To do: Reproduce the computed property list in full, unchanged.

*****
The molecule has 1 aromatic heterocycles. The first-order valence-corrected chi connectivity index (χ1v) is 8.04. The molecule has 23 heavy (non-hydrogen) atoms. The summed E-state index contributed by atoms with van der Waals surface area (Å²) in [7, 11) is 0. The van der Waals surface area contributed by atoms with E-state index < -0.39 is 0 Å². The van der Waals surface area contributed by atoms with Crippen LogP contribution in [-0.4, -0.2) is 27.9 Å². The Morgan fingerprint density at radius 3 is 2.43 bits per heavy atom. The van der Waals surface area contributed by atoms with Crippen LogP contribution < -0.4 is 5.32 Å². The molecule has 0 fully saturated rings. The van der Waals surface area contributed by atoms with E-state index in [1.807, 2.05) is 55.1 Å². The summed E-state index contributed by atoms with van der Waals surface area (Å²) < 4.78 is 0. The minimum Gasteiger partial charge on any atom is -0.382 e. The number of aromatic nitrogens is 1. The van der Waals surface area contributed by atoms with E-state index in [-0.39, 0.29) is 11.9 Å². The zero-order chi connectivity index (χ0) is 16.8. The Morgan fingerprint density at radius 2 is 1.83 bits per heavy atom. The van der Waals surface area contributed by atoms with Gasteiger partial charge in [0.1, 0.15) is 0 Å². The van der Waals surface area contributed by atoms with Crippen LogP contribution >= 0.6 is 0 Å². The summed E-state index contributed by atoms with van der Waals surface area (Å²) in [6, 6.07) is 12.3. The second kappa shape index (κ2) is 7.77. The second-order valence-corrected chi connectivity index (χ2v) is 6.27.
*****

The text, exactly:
The molecule has 1 aromatic heterocycles. The first-order valence-corrected chi connectivity index (χ1v) is 8.04. The molecule has 23 heavy (non-hydrogen) atoms. The summed E-state index contributed by atoms with van der Waals surface area (Å²) in [7, 11) is 0. The van der Waals surface area contributed by atoms with E-state index < -0.39 is 0 Å². The van der Waals surface area contributed by atoms with Crippen LogP contribution in [-0.4, -0.2) is 27.9 Å². The Morgan fingerprint density at radius 3 is 2.43 bits per heavy atom. The van der Waals surface area contributed by atoms with Crippen LogP contribution < -0.4 is 5.32 Å². The molecule has 0 fully saturated rings. The van der Waals surface area contributed by atoms with E-state index in [1.807, 2.05) is 55.1 Å². The summed E-state index contributed by atoms with van der Waals surface area (Å²) < 4.78 is 0. The minimum Gasteiger partial charge on any atom is -0.382 e. The number of aromatic nitrogens is 1. The van der Waals surface area contributed by atoms with E-state index in [-0.39, 0.29) is 11.9 Å². The zero-order chi connectivity index (χ0) is 16.8. The Morgan fingerprint density at radius 2 is 1.83 bits per heavy atom. The van der Waals surface area contributed by atoms with Gasteiger partial charge in [0.1, 0.15) is 0 Å². The van der Waals surface area contributed by atoms with Crippen LogP contribution >= 0.6 is 0 Å². The summed E-state index contributed by atoms with van der Waals surface area (Å²) in [6, 6.07) is 12.3. The second kappa shape index (κ2) is 7.77. The second-order valence-corrected chi connectivity index (χ2v) is 6.27.